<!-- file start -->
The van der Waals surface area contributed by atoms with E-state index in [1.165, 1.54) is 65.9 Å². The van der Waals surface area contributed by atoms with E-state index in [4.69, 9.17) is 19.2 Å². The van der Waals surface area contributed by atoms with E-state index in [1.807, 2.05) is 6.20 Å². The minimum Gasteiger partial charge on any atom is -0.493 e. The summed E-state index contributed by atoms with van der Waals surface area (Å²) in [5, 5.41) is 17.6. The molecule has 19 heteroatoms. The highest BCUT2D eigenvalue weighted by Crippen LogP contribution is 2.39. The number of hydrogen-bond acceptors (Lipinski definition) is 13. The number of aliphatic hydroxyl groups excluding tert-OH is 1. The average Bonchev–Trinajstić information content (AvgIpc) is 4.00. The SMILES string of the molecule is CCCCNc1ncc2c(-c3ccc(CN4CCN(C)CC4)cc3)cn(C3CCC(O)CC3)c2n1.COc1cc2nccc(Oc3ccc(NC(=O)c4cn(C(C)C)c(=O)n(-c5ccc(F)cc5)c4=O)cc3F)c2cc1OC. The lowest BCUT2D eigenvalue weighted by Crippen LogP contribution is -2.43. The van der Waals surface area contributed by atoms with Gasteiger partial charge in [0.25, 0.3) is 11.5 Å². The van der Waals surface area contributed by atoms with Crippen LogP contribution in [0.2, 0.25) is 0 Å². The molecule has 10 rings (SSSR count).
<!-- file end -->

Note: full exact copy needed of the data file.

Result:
The van der Waals surface area contributed by atoms with E-state index in [1.165, 1.54) is 65.9 Å². The van der Waals surface area contributed by atoms with E-state index in [4.69, 9.17) is 19.2 Å². The van der Waals surface area contributed by atoms with E-state index in [1.807, 2.05) is 6.20 Å². The minimum Gasteiger partial charge on any atom is -0.493 e. The summed E-state index contributed by atoms with van der Waals surface area (Å²) in [5, 5.41) is 17.6. The molecule has 19 heteroatoms. The highest BCUT2D eigenvalue weighted by Crippen LogP contribution is 2.39. The number of hydrogen-bond acceptors (Lipinski definition) is 13. The number of aliphatic hydroxyl groups excluding tert-OH is 1. The average Bonchev–Trinajstić information content (AvgIpc) is 4.00. The SMILES string of the molecule is CCCCNc1ncc2c(-c3ccc(CN4CCN(C)CC4)cc3)cn(C3CCC(O)CC3)c2n1.COc1cc2nccc(Oc3ccc(NC(=O)c4cn(C(C)C)c(=O)n(-c5ccc(F)cc5)c4=O)cc3F)c2cc1OC. The lowest BCUT2D eigenvalue weighted by Crippen LogP contribution is -2.43. The van der Waals surface area contributed by atoms with Gasteiger partial charge in [0.25, 0.3) is 11.5 Å². The van der Waals surface area contributed by atoms with Crippen LogP contribution in [0.2, 0.25) is 0 Å². The molecule has 10 rings (SSSR count).